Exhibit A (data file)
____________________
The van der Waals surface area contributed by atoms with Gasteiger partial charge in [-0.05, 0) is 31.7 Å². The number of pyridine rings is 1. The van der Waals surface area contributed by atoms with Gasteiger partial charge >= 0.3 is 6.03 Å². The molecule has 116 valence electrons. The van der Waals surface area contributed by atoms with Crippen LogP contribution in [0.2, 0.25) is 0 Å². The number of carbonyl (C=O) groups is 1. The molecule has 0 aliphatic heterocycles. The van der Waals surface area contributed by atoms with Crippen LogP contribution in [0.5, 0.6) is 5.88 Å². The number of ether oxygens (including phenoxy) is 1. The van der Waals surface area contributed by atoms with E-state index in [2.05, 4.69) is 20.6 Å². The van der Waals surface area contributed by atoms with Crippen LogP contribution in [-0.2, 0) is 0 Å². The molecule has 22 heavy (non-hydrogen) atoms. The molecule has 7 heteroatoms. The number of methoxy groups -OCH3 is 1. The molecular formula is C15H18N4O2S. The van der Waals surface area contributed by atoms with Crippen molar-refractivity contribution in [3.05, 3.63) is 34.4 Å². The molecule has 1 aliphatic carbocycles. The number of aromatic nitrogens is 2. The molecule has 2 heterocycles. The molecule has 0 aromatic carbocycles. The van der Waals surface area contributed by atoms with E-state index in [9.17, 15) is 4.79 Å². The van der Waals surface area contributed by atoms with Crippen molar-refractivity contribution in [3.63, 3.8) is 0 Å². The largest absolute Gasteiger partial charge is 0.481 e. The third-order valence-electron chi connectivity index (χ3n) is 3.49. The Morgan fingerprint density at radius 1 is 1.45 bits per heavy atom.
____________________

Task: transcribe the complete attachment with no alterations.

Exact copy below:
The van der Waals surface area contributed by atoms with Gasteiger partial charge in [-0.05, 0) is 31.7 Å². The number of pyridine rings is 1. The van der Waals surface area contributed by atoms with Gasteiger partial charge >= 0.3 is 6.03 Å². The molecule has 116 valence electrons. The van der Waals surface area contributed by atoms with Crippen LogP contribution in [0.2, 0.25) is 0 Å². The number of carbonyl (C=O) groups is 1. The molecule has 0 aliphatic heterocycles. The van der Waals surface area contributed by atoms with Crippen LogP contribution in [0.5, 0.6) is 5.88 Å². The number of ether oxygens (including phenoxy) is 1. The van der Waals surface area contributed by atoms with E-state index in [2.05, 4.69) is 20.6 Å². The van der Waals surface area contributed by atoms with Crippen LogP contribution in [-0.2, 0) is 0 Å². The molecule has 22 heavy (non-hydrogen) atoms. The molecule has 7 heteroatoms. The number of methoxy groups -OCH3 is 1. The molecular formula is C15H18N4O2S. The van der Waals surface area contributed by atoms with Crippen molar-refractivity contribution in [3.05, 3.63) is 34.4 Å². The molecule has 1 aliphatic carbocycles. The number of aromatic nitrogens is 2. The molecule has 2 heterocycles. The molecule has 0 aromatic carbocycles. The van der Waals surface area contributed by atoms with E-state index in [9.17, 15) is 4.79 Å². The van der Waals surface area contributed by atoms with Crippen molar-refractivity contribution in [3.63, 3.8) is 0 Å². The largest absolute Gasteiger partial charge is 0.481 e. The third-order valence-electron chi connectivity index (χ3n) is 3.49. The Morgan fingerprint density at radius 1 is 1.45 bits per heavy atom.